Dolphins come to Fairview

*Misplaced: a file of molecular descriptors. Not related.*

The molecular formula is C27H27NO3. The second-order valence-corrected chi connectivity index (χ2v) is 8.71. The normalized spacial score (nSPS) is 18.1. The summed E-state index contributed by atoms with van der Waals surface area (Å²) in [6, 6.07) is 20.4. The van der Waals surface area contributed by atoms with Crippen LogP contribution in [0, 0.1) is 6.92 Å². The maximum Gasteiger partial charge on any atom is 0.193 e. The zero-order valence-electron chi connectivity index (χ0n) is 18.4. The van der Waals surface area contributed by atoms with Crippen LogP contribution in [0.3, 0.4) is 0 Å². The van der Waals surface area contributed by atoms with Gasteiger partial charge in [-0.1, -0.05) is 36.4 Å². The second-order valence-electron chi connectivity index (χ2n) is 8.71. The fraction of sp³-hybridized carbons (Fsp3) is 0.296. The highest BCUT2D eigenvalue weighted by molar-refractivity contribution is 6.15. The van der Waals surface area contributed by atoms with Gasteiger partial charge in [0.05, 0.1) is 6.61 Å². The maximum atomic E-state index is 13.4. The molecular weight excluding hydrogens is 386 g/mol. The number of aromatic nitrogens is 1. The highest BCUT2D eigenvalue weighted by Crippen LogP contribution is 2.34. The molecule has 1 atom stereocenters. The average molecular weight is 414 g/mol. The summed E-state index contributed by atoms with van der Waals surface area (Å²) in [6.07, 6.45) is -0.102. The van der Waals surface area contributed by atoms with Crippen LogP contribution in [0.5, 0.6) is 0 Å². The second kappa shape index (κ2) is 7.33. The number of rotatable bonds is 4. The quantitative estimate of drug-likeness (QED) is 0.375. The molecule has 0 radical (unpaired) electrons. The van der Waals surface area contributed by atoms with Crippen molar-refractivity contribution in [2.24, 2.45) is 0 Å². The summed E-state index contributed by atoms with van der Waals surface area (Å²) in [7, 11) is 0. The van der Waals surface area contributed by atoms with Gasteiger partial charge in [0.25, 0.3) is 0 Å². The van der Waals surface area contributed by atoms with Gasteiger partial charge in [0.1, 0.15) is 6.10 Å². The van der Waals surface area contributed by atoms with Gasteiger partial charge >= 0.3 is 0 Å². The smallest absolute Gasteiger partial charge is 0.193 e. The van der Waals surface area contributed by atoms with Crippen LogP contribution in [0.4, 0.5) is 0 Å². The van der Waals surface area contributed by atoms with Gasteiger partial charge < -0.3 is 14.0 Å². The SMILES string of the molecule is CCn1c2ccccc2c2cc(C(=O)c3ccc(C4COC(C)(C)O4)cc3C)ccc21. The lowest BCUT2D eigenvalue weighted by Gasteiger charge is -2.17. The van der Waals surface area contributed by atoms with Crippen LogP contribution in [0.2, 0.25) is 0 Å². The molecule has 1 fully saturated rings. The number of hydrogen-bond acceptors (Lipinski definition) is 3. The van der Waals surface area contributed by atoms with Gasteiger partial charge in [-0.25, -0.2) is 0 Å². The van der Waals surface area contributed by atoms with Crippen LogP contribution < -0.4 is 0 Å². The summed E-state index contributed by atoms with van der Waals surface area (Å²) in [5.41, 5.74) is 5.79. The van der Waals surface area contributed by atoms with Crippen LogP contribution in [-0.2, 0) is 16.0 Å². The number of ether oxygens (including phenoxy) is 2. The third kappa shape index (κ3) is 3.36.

Scientists recently discovered that dolphins are just behind humans in regard to intelligence. For example, dolphins can understand human sign language, yet humans cannot understand any aspects of dolphin communication. If this is the case, why are humans brutally slaughtering these intelligent creatures instead of viewing them as potential aid to the human race? Cassie Mocek and Emma Hutchinson have started a “Save the Dolphins” club here at Fairview to raise awareness about these cruel dolphin killings, specifically in Japan. They were inspired by the documentary, “The Cove,” created by Louis Psihoyos and Fisher Stevens. Psihoyos and Stevens tracked Ric O’Barry’s efforts to save the dolphins throughout Japan. One scene in the documentary that stood out to Mocek and Hutchinson was when a group of fisherman forced hundreds of dolphins into a small cove at night and trapped them there so that when they returned the next morning the dolphins would be “calm” and “relaxed,” making them much easier to slaughter. Another scene of the documentary showed a dolphin being brutally beat as he was trying to escape. The dolphin tried to leap away, but the fisherman continued beating him until he bled to death. After watching this, Hutchinson and Mocek knew they had to help these dolphins. They immediately went online to www.thecovemovie.com and contacted an administrator with questions about how they could help. Then they decided to create a club and raise money for the dolphins. The club plans to host events where they can play “The Cove” movie and simply raise awareness on the issue. The club also plans to create letters that people can send to friends and family asking for donations for the dolphins. All the money they raise will be sent directly to Psihoyos and Stevens, and their Oceanic Preservation Society. One of the club’s main goals, besides raising awareness, is to convince the Japanese government to take action to stop the dolphin killings. Dolphin meat contains extremely high amounts of mercury so the Japanese government should be concerned because one of the ways the dolphin meat is being used is by selling it to schools. These schools feed it to children, and children come home with mercury poison. Through various events the “Save the Dolphins” club hopes to raise enough money to confront these issues. Hutchinson and Mocek hope to not only visit the Oceanic Preservation Society with the club, but also bring Psihoyos in to Fairview to talk to the club. After focusing on the Japanese Dolphins, the club hopes to help all marine life and encourage biodiversity. They eventually want to reach out to all of Boulder. Hutchinson and Mocek urge all Fairview students to take action to help this cause by joining the “Save the Dolphins” club, which meets every Wednesday during block lunch in room 414, or by visiting www.thecovemovie.com and www.savethedolphins.org.